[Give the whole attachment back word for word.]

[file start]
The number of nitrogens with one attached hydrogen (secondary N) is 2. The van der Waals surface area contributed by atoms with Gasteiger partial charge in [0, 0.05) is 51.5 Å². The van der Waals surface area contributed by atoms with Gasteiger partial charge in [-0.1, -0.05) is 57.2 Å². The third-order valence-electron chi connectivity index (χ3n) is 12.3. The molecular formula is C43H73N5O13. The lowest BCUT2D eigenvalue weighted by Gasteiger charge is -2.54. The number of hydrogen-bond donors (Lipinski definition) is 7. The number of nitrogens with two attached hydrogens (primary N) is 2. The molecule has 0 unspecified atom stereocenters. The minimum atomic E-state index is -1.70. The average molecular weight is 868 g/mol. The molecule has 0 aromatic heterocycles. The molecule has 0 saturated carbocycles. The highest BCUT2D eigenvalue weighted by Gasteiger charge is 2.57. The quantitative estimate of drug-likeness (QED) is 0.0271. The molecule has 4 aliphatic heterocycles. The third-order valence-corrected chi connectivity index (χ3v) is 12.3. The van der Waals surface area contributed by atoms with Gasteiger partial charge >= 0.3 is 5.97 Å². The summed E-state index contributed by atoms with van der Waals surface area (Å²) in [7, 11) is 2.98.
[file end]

The number of nitrogens with one attached hydrogen (secondary N) is 2. The van der Waals surface area contributed by atoms with Gasteiger partial charge in [0, 0.05) is 51.5 Å². The van der Waals surface area contributed by atoms with Gasteiger partial charge in [-0.1, -0.05) is 57.2 Å². The third-order valence-electron chi connectivity index (χ3n) is 12.3. The molecular formula is C43H73N5O13. The lowest BCUT2D eigenvalue weighted by Gasteiger charge is -2.54. The number of hydrogen-bond donors (Lipinski definition) is 7. The number of nitrogens with two attached hydrogens (primary N) is 2. The molecule has 0 unspecified atom stereocenters. The minimum atomic E-state index is -1.70. The average molecular weight is 868 g/mol. The molecule has 0 aromatic heterocycles. The molecule has 0 saturated carbocycles. The highest BCUT2D eigenvalue weighted by Gasteiger charge is 2.57. The quantitative estimate of drug-likeness (QED) is 0.0271. The molecule has 4 aliphatic heterocycles. The third-order valence-corrected chi connectivity index (χ3v) is 12.3. The van der Waals surface area contributed by atoms with Gasteiger partial charge >= 0.3 is 5.97 Å². The summed E-state index contributed by atoms with van der Waals surface area (Å²) in [7, 11) is 2.98.